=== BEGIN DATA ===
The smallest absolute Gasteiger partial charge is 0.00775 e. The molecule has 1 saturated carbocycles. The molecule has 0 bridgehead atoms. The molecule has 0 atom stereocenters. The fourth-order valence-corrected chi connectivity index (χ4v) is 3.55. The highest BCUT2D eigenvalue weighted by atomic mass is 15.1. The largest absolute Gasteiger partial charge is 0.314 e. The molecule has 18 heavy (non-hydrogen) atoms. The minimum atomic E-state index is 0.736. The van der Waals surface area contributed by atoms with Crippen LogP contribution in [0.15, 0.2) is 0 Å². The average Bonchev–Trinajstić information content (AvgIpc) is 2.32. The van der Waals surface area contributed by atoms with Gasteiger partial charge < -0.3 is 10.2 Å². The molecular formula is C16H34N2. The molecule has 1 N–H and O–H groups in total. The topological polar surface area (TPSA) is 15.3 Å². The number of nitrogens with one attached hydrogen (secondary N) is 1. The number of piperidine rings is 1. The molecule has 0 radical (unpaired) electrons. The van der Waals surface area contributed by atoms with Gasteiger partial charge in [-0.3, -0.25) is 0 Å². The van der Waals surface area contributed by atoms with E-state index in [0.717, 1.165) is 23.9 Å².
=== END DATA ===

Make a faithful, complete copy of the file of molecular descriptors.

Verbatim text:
The smallest absolute Gasteiger partial charge is 0.00775 e. The molecule has 1 saturated carbocycles. The molecule has 0 bridgehead atoms. The molecule has 0 atom stereocenters. The fourth-order valence-corrected chi connectivity index (χ4v) is 3.55. The highest BCUT2D eigenvalue weighted by atomic mass is 15.1. The largest absolute Gasteiger partial charge is 0.314 e. The molecule has 18 heavy (non-hydrogen) atoms. The minimum atomic E-state index is 0.736. The van der Waals surface area contributed by atoms with Crippen LogP contribution in [0.15, 0.2) is 0 Å². The average Bonchev–Trinajstić information content (AvgIpc) is 2.32. The van der Waals surface area contributed by atoms with Gasteiger partial charge < -0.3 is 10.2 Å². The molecular formula is C16H34N2. The molecule has 1 N–H and O–H groups in total. The topological polar surface area (TPSA) is 15.3 Å². The number of nitrogens with one attached hydrogen (secondary N) is 1. The number of piperidine rings is 1. The molecule has 0 radical (unpaired) electrons. The van der Waals surface area contributed by atoms with Gasteiger partial charge in [-0.3, -0.25) is 0 Å². The van der Waals surface area contributed by atoms with E-state index in [0.717, 1.165) is 23.9 Å².